Published Date: 2010-03-24 20:02:42
Subject: PRO/MBDS> Hand, foot & mouth disease - Singapore: RFI
Archive Number: 20100324.0937
HAND, FOOT AND MOUTH DISEASE - SINGAPORE: REQUEST FOR INFORMATION
A ProMED-mail post
ProMED-mail is a program of the
International Society for Infectious Diseases
Date: Tue 23 Mar 2010
Source: Xinhua News Agency [edited]
Singapore reported 4269 hand-foot-mouth disease (HFMD) cases in the
1st 3 months of this year , a 15 percent increase compared with
3705 cases in the same period last year , local media reported
on Tuesday [23 Mar 2010].
According to local TV Channel News Asia, 496 cases were recorded in
the week ending [20 Mar 2010], just 4 short of the warning level of 500.
The Singapore government said that currently no child care center has
been closed due to HFMD.
HFMD usually infects children and infants. Symptoms include fever,
ulcers in the throat and rashes on the hands and feet. HFMD is spread
from person to person by direct contact through the nasal discharge,
saliva, feces and fluid from the rash of an infected person.
[Although Singapore is not a member of the MBDS region, PRO/MBDS has
been reporting HFMD cases from Singapore as it is geographically
close to the region and HFMD contributes an important disease burden
in the region. The most recent prior HFMD outbreaks in MBDS region
occurred in Ho Chi Minh City, Viet Nam, with early onset of outbreak
in 2010 while peak season was between April and May in previous years
(see prior PRO/MBDS posting Hand, foot & mouth disease - Viet Nam:
The number of reported cases of HFMD in Singapore has increased by 15
percent when compared to those reported in 2009. According to data
from the Singapore Ministry of Health weekly publication of
statistics on the local infectious disease situation, there were 496
cases of HFMD reported for week 11 (14-20 Mar 2010) compared to 403
cases reported for the same week in 2009. The number of cumulative
cases of HFMD from week 1 to week 11 in 2010 was 4269 cases, compared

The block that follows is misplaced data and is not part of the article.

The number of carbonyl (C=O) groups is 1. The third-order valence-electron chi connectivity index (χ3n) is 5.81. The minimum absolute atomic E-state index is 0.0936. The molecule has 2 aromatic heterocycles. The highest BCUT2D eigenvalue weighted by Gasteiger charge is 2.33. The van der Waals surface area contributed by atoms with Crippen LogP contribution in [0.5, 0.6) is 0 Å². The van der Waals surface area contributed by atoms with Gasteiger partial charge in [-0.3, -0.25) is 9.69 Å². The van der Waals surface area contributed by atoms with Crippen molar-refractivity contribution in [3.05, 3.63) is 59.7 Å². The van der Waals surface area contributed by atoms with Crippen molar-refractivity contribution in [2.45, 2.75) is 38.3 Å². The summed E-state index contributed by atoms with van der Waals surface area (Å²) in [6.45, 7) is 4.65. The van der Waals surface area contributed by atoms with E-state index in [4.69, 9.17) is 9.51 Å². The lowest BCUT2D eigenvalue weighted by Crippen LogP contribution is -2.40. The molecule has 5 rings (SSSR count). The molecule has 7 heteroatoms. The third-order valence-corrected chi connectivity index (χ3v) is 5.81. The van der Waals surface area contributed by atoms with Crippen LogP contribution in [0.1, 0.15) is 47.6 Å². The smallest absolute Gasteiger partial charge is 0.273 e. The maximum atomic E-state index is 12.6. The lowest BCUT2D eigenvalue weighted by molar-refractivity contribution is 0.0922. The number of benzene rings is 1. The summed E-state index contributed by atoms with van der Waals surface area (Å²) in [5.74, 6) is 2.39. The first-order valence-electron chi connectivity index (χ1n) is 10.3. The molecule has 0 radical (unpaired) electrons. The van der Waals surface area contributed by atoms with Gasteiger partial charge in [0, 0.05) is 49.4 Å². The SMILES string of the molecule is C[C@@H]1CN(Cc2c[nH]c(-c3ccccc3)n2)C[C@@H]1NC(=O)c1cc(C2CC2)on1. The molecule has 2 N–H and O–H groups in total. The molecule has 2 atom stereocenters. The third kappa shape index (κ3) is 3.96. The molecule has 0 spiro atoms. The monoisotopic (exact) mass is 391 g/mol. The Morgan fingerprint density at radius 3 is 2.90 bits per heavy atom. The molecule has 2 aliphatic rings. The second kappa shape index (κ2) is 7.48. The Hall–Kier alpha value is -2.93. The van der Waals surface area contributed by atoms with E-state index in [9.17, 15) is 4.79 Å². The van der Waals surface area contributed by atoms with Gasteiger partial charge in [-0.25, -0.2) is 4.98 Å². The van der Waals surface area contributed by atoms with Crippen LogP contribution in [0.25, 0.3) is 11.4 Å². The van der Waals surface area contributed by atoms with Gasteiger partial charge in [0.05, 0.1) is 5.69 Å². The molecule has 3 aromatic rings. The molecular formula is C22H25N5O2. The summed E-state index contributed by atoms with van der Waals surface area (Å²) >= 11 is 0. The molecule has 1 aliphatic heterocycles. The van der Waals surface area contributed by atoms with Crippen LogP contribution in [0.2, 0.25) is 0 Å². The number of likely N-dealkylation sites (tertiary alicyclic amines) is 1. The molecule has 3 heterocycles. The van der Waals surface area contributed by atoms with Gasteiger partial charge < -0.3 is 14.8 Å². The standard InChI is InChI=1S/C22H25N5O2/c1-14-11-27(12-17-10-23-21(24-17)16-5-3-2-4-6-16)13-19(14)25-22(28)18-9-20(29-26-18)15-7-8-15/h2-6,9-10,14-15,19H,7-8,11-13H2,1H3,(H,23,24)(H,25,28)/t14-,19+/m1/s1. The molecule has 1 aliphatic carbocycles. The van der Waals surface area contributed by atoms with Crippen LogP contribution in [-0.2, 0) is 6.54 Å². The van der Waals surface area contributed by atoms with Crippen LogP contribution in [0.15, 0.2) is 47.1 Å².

to 3705 during the same period in 2009. More detailed information for
these statistics is available at
In Singapore, the largest HFMD epidemic of Human Enterovirus71
(HEV71) occurred in September and October 2000, an epidemic that
involved mainly young children less than or equal to 4 years of age.
5 deaths occurred, and HEV71 was isolated from 4 case-patients.
Autopsies of 4 case-patients showed encephalitis, interstitial
pneumonitis and myocarditis (see
According to the press release from Singapore's Ministry of Health
dated 7 Aug 2008, available at
3-year-old child had died from a severe form of HFMD caused by a
virus called EV71. This death case was the 1st death of HFMD since a
severe outbreak from 2000 to 2001 which killed total 7 children (see
prior PRO/MBDS posting Hand, foot & mouth disease - Singapore,
Malaysia (02) 20080825.2644).
The above newswire does not mention etiologic agent of this current
HFMD outbreak. Given the absence of fatalities, it is likely that
this continuing outbreak includes cases attributable to milder
infections caused by coxsackieviruses rather than a severe form of
HFMD caused by enterovirus 71 (EV71). Information on the virus
responsible for the current outbreak in Singapore would be greatly appreciated.
For a map of Singapore and its geographic relation to the MBDS
For the interactive HealthMap/ProMED map of China with links to other
ProMED-mail and PRO/MBDS postings in China and surrounding areas, see